According to my doctors, there is no turning back from this disease, amyotrophic lateral sclerosis (ALS), and it will slowly kill me by making my body kill itself. ALS causes motor neurons (nerve cells) to degenerate and eventually die. As they are dying, they have more and more difficulty sending impulses to the muscles we all use for voluntary movements, from walking to writing to belly laughing to breathing. For me, breathing is the key word here. One of my first thoughts after diagnosis was that, one day, I would suffocate to death because I would no longer be able to move my chest muscles to breathe. Those muscles, which once allowed me to catch my breath while playing sports and that still allow my loud mouth to (unintentionally) disrupt quiet places, will eventually betray me and cause my death. Not better than Hawaii yet, huh?
Before that happens, other muscles join in on the fun. Currently, my legs and feet refuse to work, my arms tire with putting a shirt on, and my torso cannot bear to sit in an upright position for more than a few minutes. Although I have 20/15 vision in both eyes, ALS has weakened the muscles and my eyes tire quickly; in order to spend time on a computer or to read a book for any length of time, I have to wear reading glasses so that I have less eye strain and pain. I am no longer able to use a normal bathroom, get in and out of a car, or cook an entire meal. Yep, my muscles are havin' a good ole time being lazy.
In spite of all of this, I'm still happy to have experienced this diagnosis. It's dismal, it's scary, and it's the last thing I ever wanted in my life. But it has shown me a beauty and a grace I never expected.
So, how can this be better than chocolate? Very simply. Like most enjoyable things in life, chocolate is a quickly passing delight. Even if we use all of our senses to take in the chocolate before we consume it, it is going to be gone. Sure, we can buy more, but how many times have you eaten a bit too much of a good thing, and you found that the more you ate, the less delightful it was? That is because it is no longer a special treat. It is taken for granted.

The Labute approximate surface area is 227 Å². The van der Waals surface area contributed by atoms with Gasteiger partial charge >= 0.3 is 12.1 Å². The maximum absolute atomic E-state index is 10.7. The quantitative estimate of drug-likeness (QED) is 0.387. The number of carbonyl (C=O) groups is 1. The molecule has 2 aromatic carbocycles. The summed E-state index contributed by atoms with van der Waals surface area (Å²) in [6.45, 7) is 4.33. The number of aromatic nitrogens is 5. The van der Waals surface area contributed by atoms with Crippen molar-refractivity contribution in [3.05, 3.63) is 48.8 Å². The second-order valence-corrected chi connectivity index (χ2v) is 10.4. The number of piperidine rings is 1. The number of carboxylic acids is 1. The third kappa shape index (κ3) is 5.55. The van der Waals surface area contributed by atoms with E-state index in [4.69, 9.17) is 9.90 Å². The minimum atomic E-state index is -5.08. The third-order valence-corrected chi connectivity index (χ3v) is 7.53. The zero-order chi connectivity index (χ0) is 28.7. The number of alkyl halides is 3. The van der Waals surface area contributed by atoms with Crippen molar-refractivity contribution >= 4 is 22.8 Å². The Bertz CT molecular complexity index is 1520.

Just like life is.
I can count on one hand the number of people I know who do not take life for granted. It's a sad side effect of living in a country where most of us can have whatever we want when we want it. Almost nothing is special because it's too easy, too accessible, or there's too much of it. We get bored of these things and want more things that we become bored of. We spend so much time acquiring these things that we are missing our lives that are hidden beneath all of this junk and all of this busyness.
That's where my terminal diagnosis comes in. On the day that it was confirmed by a third neurologist, I found myself out in the rain after my appointment. The raindrops fell on my uplifted face, just as it fell on the woman who rushed past me to get to her destination. The difference was that she was trying to escape the rain, while I was allowing it to wash over me. This is a big deal! That's exactly what I want you to know: you are missing the precious moments of your own life. You may not revel in the idea of standing in the rain and getting wet, but how many times have you been the lady rushing by as life happened around you? Do you escape the wind to save your hair, and miss out on the kiss of fragrant, fresh air? Do you feel annoyed by your kids who want to excitedly share an idea with you, because you need to cook yet another dinner? When was the last time you listened to silence, and realized that even silence is filled with sound?
That's why I love that I experienced this life-altering, perception-changing diagnosis. I notice ants carrying things across concrete, and the caress of the wind is only bettered by the hugs of my children and husband. It makes me sad to think of all the things I missed before my diagnosis, because I was so busy with nothing. Because that's what all of that junk and busyness is. Nothing.
Although I still have responsibilities, I now fill my life with family, friends, love, happiness, fun, and joy every moment that I can. The things that matter. What a wonderful life I now have. Thank you, ALS.